San Diego hotel rooms for Comic-Con International go on sale tomorrow morning at 9:00 AM Pacific Time. Because they’ve sold out in a matter of hours the last few years — or, more precisely, because they’ve overwhelmed the reservation system while doing so — Travel Planners is instituting some new policies and a new procedure.
Last December they announced that they would require a deposit at reservation time, and a cut-off point in May after which it would no longer be refundable. This should help cut down on some of the “just in case” speculating that always happens. (Previously you had to provide a credit card when making the reservation, but they didn’t charge it.)
As for the procedure, here’s what used to happen: You would search for hotels, get a list of those that have rooms available, enter your name and contact info, then enter your credit card and get immediate confirmation. At every step, the server would be slow, and there was a good chance that you would have to start over. Yes, it would even fail at the last step.
The new scheme is wildly different: Instead of searching for a hotel, you’ll be asked to enter a list of up to 12 choices, in order of preference, and submit it. A few hours later, they’ll send you an email to confirm what you’ve gotten.
My first thought: this is exactly how it worked for me last year, when I got through on the phone instead of online. It’s also how reservations by fax used to work.
It’s annoying not to have instant feedback of course, but I suspect one of the main reasons the system breaks down is that it’s trying to handle so many complete transactions simultaneously. This way, the only part running “live” is collecting requests. Once those are all in, they can process them at whatever speed the reservation system can actually handle.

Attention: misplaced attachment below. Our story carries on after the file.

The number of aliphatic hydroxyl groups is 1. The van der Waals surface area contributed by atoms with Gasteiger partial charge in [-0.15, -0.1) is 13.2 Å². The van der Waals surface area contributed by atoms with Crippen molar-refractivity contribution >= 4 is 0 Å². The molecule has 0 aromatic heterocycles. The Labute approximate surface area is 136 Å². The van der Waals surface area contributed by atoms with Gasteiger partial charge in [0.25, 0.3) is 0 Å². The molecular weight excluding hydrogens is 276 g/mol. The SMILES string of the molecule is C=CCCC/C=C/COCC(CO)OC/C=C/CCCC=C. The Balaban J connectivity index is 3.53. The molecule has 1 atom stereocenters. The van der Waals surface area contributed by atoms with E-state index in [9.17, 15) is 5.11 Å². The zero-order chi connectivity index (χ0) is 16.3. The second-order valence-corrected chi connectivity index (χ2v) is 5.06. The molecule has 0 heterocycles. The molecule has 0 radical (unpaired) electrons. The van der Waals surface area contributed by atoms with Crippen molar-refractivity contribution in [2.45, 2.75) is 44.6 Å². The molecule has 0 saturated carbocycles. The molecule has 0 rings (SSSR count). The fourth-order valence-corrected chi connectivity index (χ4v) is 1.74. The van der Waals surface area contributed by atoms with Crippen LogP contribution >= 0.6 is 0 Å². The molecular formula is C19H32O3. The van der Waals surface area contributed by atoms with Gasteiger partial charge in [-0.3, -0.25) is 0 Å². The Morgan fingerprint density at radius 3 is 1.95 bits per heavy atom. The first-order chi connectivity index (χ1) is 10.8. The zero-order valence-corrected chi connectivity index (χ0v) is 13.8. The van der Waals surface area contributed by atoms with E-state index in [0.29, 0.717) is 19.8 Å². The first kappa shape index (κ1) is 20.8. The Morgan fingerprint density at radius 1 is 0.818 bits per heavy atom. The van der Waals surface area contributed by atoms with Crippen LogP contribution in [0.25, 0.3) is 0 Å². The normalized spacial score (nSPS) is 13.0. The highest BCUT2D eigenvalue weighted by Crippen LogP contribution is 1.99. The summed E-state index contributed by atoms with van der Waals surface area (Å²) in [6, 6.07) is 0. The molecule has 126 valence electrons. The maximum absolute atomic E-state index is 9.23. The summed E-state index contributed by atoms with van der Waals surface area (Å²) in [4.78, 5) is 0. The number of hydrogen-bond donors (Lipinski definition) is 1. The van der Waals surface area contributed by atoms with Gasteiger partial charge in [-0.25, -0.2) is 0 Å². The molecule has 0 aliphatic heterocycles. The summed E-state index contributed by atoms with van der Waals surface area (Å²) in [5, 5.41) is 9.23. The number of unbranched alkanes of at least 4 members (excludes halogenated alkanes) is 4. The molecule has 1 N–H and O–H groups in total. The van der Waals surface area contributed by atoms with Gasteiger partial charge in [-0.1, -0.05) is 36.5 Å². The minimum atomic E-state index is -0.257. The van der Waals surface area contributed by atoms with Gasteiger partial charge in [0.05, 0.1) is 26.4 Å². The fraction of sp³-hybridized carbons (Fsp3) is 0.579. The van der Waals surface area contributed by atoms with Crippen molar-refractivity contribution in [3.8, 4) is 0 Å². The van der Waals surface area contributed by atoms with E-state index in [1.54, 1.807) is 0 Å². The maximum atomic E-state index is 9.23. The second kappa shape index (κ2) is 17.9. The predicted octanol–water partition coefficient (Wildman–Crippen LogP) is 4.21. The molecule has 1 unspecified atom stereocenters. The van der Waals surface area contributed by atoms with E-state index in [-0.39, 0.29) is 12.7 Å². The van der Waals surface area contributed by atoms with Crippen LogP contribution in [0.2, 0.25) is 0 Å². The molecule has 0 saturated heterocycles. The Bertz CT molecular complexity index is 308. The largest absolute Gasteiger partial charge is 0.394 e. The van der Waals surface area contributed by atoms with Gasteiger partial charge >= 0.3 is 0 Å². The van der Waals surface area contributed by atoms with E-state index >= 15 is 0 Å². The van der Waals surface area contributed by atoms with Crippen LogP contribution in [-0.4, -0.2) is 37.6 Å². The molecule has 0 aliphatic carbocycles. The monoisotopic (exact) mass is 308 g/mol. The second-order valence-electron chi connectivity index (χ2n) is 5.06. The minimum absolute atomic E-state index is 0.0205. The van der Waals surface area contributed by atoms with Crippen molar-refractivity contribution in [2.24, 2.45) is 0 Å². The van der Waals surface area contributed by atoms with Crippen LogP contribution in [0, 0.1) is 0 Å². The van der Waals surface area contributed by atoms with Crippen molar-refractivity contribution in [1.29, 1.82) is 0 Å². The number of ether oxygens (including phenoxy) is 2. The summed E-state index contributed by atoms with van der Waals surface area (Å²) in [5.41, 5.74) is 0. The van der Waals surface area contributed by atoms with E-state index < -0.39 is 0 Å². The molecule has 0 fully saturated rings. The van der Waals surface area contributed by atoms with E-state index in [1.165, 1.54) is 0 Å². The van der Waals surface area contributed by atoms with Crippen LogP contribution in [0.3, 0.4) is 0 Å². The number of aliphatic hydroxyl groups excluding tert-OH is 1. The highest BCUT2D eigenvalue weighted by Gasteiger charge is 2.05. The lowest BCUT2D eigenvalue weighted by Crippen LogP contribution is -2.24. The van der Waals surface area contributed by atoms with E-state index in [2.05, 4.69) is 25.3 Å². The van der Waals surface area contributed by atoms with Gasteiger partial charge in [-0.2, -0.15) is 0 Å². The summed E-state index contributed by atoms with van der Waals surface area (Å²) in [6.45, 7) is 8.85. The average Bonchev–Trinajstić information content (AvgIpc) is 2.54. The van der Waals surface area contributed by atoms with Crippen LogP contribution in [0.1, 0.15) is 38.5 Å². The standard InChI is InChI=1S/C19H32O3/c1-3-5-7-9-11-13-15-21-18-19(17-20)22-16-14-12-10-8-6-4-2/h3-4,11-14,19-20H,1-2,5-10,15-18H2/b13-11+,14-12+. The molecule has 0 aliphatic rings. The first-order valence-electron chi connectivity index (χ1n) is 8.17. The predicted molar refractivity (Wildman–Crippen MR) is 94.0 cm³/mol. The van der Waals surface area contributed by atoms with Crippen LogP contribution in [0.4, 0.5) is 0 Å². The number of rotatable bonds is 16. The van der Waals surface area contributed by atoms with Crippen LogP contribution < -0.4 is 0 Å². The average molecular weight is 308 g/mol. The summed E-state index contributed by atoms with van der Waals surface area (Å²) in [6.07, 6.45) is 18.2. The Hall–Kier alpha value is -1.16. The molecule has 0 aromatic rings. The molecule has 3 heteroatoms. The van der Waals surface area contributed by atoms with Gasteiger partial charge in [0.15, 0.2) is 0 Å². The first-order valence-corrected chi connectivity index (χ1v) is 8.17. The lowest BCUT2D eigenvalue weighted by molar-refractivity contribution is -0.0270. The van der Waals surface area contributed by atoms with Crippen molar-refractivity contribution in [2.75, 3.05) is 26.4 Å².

Plus, if they really want to minimize the load on their website, they can put everything on one page and minimize the number of graphics and scripts. Every image you have to load slows the page down. Every new page you have to load is another chance for the process to break down completely. When designing a web application, there are times to emphasize looks, there are times to emphasize convenience for the user, and there are times to emphasize simplicity in the actual process. This is one of the latter.
I guess we’ll see how it goes tomorrow morning.
Update: The request process, at least, went surprisingly smoothly. ← I’ve got some thoughts here on the reservation form and how the process worked.
See Also: Convention Photos & Write-Ups